From The Wall Street Journal:
Millard “Mickey” Drexler, the fashion genius whose ability to spot trends reshaped how Americans dress, has a humbling admission. He missed what might be the biggest trend of all—how quickly technology would change the retail industry.
“I’ve never seen the speed of change as it is today,” the 72-year-old chairman and chief executive of J.Crew Group Inc. said in an interview at his New York office. “If I could go back 10 years, I might have done some things earlier.”
The retail veteran, who redefined Gap Inc. in the 1990s and then transformed J.Crew into a household name, is now scrambling to keep the company he took private in a leveraged buyout from ending up in bankruptcy.
Sales at J.Crew Group stores open at least a year have fallen for the past 10 quarters—the kind of slump that got Mr. Drexler ousted from the Gap in 2002. This time he owns 10% of the company, and it is lenders, not the founding family, that are putting on the pressure.
For decades, fashion was essentially a hit or miss business. Merchants like Mr. Drexler would make bets on what people would be wearing a year in advance, since that’s how long it took to design and produce items. Hits guaranteed handsome returns until the next season.
Now, competitors with high-tech, data-driven supply chains can copy styles faster and move them into stores in a matter of weeks. Online marketplaces drive down prices, and design details such as nicer buttons and richer colors are less apparent on the internet. Social media adds fuel to the style churn—consumers want a new outfit for every Instagram post.
“The rules of the game have changed,” said Janet Kloppenburg, president of JJK Research, a retail-focused research firm. “It’s not just about product anymore. It’s also about speed and pricing.”
Mr. Drexler’s plan is to emphasize lower prices, pivot toward more digital marketing and adopt a more accessible image. “We became a little too elitist in our attitude,” he said.
Many visionaries focus on doing what they do best, even when the ground shifts beneath them. From newspapers to television, successful companies have been upended by disruptive technologies. Facebook Inc. is now the world’s largest publisher; Netflix Inc. is worth twice as much as CBS Corp.
“The incumbent leaders never see it coming,” said Clayton Christensen, the Harvard Business School professor who introduced the theory of disruptive innovation 20 years ago. “They focus on their best customers and try to provide what they need, but the customers who first defect [to new technology] are usually the least profitable.”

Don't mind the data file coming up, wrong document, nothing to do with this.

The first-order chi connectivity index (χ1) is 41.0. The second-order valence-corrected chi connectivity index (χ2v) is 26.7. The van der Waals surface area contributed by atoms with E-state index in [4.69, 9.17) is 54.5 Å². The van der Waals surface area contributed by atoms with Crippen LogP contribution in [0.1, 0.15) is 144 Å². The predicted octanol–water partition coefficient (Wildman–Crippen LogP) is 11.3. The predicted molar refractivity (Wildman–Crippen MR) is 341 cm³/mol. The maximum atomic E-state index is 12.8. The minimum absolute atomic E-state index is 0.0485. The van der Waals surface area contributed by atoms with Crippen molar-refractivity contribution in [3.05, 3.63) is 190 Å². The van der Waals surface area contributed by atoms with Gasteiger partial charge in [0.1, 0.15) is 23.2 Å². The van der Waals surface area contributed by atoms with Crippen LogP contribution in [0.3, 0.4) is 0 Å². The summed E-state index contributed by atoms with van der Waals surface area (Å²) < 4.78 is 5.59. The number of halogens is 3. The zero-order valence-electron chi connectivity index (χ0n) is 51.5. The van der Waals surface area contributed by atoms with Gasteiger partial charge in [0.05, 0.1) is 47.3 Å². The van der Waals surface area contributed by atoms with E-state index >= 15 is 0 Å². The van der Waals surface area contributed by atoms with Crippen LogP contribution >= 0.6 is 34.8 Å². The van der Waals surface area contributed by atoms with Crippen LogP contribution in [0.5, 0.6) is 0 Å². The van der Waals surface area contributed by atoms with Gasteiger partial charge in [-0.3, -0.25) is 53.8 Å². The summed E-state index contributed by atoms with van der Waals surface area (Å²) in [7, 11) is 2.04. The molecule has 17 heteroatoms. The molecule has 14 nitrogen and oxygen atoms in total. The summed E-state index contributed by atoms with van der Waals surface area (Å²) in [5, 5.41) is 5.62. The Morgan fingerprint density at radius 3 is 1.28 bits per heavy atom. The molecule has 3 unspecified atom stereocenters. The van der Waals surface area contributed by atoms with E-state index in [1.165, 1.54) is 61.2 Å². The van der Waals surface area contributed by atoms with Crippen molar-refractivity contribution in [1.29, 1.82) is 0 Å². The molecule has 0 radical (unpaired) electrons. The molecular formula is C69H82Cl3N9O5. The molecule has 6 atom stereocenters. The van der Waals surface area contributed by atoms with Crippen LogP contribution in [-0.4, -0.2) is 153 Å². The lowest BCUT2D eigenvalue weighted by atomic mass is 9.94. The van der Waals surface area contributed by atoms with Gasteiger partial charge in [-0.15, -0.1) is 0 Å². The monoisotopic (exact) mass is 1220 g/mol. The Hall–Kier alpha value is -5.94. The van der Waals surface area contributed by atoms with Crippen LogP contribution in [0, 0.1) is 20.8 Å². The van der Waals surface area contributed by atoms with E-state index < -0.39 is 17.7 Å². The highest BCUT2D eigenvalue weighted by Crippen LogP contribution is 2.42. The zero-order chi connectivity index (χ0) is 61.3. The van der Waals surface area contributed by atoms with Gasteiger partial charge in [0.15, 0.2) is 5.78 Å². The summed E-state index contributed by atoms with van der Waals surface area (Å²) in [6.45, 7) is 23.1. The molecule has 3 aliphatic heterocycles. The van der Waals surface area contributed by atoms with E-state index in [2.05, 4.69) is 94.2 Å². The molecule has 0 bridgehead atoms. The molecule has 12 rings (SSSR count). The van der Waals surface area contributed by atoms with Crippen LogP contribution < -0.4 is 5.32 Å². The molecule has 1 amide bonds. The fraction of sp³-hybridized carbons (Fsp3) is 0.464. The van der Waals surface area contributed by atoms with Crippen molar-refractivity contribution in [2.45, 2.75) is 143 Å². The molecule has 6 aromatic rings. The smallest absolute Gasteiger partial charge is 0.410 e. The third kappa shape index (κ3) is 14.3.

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The New York City native, who doesn’t have his own Instagram, Facebook or Twitter account, was sharing thoughts with employees on a loudspeaker—hooked up through his phone—before Twitter was launched. He paid attention to firsthand shopper feedback on frequent visits to stores long before Amazon.com Inc. was collecting user data. He was also selling clothes online before many other specialty retailers. Nearly half of J.Crew’s sales now come from the web.
But Mr. Drexler didn’t appreciate how the quality of garments could easily get lost in a sea of options online, where prices drive decisions, or how social media would give rise to disposable fashion. Online, price has more impact than the sensory qualities of clothing. “You go into a store—I love this, I love this, I love this,” he said. “You go online and you just don’t get the same sense and feel of the goods because you’re looking at a picture.”
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“The days of people wearing head-to-toe J.Crew are over,” said Carla Casella, an analyst at J.P. Morgan Chase & Co.
Zinniah Munoz, a 20-year-old makeup artist in New York City, said she would rather buy a style at a lower price than pay extra money for a brand name. “I’m always vigilant of not posting the same style twice” on Instagram or Facebook, she added.
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TPG co-founder David Bonderman recently acknowledged J.Crew and its peers are struggling with declining mall traffic and the shift to online shopping. “The internet has proven much more resilient and much more important than most of us thought a decade ago,” he said at a conference earlier this month.
Link to the rest at The Wall Street Journal (Link may expire)